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Mrs. John Ritchie

 

Mrs. Ritchie was elected at the Congress of 1895 state regent of Maryland. She is the widow of the late Honorable John Ritchie, of Frederick City, Maryland, and is the daughter of the late Judge William Pinkney Maulsby, of Maryland, and his wife, Emily Contee Nelson, daughter of Roger Nelson, from whom she derives her eligibility to the Daughters of the American Revolution. She is descended from the legal profession on every side.

Her grandfather, General Israel David Maulsby, was one of the most distinguished lawyers of his day, an eloquent and polished orator and a tried public servant, having represented his country in the state legislature twenty-nine times. He was one of the volunteer defenders of the city of Baltimore when it was besieged by the British in 1814, and was one of those who made it possible for the "Patriot Poet" to see the Star-Spangled Banner still waving "in the dawn's early light." His wife was the daughter of John Hall, an officer of the Revolution.

Mrs. Ritchie's maternal ancestors came to this country in the latter part of the seventeenth century, locating first in St. Mary's County, Maryland, and later coming up into western Maryland. The first patent issued to John Nelson was for several thousand acres of land and bears the date of 1725.

Mrs. Ritchie was commissioned by the first president-general of the Daughters of the American Revolution, Mrs. Caroline Scott Harrison, regent of the Frederick Chapter. Entering upon the work of its organization with enthusiasm, her efforts were crowned with success. In 1894 she was elected vice-president-general of the society, and in 1895 regent for the state of Maryland. She was a member of the State Committee on Women's Work for the Columbian Exposition of 1893, and did good service in that cause. She was a member of the Academy of Political and Social Science and an active member of the Frederick Historical Society, to whose annals she contributed several papers.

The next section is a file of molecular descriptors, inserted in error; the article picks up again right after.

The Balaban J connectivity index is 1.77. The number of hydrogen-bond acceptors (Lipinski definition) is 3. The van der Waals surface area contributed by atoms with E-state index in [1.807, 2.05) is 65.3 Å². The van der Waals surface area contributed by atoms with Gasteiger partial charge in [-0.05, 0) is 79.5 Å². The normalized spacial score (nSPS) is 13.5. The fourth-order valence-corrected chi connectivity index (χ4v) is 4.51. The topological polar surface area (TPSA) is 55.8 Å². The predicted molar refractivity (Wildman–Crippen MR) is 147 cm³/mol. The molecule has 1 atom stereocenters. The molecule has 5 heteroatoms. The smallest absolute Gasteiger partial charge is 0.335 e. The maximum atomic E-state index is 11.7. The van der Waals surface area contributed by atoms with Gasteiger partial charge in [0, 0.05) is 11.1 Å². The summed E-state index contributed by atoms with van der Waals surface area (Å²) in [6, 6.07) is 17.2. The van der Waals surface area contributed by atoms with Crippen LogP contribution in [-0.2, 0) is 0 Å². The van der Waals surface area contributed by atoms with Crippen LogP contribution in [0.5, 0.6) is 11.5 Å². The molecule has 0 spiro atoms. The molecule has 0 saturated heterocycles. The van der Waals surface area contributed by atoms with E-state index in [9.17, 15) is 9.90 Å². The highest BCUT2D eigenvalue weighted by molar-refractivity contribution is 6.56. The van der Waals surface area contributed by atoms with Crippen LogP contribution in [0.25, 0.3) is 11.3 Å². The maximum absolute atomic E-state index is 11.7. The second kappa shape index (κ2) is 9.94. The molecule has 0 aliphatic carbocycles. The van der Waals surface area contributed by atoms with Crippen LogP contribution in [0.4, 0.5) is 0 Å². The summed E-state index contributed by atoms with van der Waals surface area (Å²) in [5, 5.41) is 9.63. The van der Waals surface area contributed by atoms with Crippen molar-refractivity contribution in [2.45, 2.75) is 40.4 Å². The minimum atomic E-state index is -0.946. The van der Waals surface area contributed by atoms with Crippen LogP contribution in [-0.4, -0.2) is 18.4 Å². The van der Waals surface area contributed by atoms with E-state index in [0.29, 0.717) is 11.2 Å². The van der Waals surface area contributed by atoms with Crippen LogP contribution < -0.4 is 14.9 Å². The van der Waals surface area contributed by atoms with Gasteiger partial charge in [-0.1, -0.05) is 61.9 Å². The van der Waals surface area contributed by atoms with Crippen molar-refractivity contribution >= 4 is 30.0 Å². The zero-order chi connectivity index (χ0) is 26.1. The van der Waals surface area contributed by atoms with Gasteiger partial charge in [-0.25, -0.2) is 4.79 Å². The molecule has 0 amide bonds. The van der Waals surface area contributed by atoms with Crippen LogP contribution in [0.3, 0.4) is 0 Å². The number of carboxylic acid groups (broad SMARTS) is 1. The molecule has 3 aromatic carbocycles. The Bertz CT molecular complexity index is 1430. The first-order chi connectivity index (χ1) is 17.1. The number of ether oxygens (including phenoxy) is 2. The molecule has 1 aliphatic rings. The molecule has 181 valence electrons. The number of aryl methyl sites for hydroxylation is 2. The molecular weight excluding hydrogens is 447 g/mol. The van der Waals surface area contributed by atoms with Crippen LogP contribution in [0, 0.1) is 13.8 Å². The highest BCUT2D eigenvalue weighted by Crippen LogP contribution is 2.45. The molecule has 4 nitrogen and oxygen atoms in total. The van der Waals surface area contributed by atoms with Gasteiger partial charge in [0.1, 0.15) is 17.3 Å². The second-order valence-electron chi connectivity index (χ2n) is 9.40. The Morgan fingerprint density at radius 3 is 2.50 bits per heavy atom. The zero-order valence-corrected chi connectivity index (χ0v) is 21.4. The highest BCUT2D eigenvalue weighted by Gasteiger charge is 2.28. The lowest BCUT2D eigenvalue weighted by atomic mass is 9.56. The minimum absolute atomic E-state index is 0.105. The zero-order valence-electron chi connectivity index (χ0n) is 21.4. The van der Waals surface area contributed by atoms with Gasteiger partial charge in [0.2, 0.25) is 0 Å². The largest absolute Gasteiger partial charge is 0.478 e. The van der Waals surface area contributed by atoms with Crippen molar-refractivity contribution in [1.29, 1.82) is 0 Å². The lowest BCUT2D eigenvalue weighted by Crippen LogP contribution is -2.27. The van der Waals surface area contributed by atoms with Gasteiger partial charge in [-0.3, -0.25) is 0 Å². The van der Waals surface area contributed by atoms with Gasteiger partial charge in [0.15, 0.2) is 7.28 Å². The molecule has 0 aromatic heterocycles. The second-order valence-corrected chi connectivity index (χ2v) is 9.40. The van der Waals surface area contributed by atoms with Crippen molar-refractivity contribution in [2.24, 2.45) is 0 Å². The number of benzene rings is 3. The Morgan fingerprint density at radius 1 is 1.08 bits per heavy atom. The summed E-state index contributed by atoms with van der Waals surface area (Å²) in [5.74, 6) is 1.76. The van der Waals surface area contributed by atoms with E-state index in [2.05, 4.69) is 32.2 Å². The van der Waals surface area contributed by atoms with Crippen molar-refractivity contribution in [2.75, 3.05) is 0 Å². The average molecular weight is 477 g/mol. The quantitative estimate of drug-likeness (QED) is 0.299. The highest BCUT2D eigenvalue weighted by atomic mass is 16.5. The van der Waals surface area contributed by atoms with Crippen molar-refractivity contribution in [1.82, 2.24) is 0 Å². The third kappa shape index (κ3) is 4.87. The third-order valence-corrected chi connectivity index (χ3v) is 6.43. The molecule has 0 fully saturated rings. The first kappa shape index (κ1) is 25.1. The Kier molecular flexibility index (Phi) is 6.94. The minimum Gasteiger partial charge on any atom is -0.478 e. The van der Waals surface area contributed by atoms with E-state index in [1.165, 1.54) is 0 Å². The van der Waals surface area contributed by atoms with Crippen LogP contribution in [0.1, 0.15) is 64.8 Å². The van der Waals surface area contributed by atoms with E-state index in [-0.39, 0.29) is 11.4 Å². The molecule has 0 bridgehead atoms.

She is one of the founders and one of the board of management of the Key Monument Association. She was commissioned by Governor Brown a member of the Maryland Committee for the Cotton States Exposition in Atlanta, Georgia, and was also appointed a member of the Colonial Relic Committee. In her character Mrs. Ritchie manifests the traits to be expected from her inheritance. Courageous, gracious and courtly, she represents the typical Maryland woman. She is distinguished for her patriotic spirit and her zeal has resulted in the establishment of a most prosperous chapter in Frederick. Mrs. Ritchie resides in the old colonial mansion built by her uncle. Honorable John Nelson, the eminent jurist.

Women of America

Source: The Part Taken by Women in American History, By Mrs. John A. Logan, Published by The Perry-Nalle Publishing Company, Wilmington, Delaware, 1912.

 

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